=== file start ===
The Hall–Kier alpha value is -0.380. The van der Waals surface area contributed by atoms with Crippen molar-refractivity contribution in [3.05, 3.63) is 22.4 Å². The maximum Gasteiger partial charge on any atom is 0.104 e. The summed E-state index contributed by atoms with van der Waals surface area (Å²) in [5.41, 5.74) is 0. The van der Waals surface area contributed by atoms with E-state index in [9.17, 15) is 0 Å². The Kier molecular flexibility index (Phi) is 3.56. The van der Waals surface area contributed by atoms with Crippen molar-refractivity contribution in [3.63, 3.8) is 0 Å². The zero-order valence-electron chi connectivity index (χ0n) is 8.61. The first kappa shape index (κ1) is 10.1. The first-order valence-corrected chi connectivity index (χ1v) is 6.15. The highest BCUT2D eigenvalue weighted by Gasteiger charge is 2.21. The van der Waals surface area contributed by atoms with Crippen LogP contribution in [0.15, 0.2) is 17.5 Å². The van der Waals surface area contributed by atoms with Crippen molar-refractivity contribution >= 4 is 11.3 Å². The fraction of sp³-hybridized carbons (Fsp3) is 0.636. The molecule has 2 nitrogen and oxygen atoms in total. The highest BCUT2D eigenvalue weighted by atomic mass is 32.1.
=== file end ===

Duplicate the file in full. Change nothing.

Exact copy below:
The Hall–Kier alpha value is -0.380. The van der Waals surface area contributed by atoms with Crippen molar-refractivity contribution in [3.05, 3.63) is 22.4 Å². The maximum Gasteiger partial charge on any atom is 0.104 e. The summed E-state index contributed by atoms with van der Waals surface area (Å²) in [5.41, 5.74) is 0. The van der Waals surface area contributed by atoms with E-state index in [9.17, 15) is 0 Å². The Kier molecular flexibility index (Phi) is 3.56. The van der Waals surface area contributed by atoms with Crippen molar-refractivity contribution in [3.63, 3.8) is 0 Å². The zero-order valence-electron chi connectivity index (χ0n) is 8.61. The first kappa shape index (κ1) is 10.1. The first-order valence-corrected chi connectivity index (χ1v) is 6.15. The highest BCUT2D eigenvalue weighted by Gasteiger charge is 2.21. The van der Waals surface area contributed by atoms with Crippen LogP contribution in [0.15, 0.2) is 17.5 Å². The van der Waals surface area contributed by atoms with Crippen molar-refractivity contribution >= 4 is 11.3 Å². The fraction of sp³-hybridized carbons (Fsp3) is 0.636. The molecule has 2 nitrogen and oxygen atoms in total. The highest BCUT2D eigenvalue weighted by atomic mass is 32.1.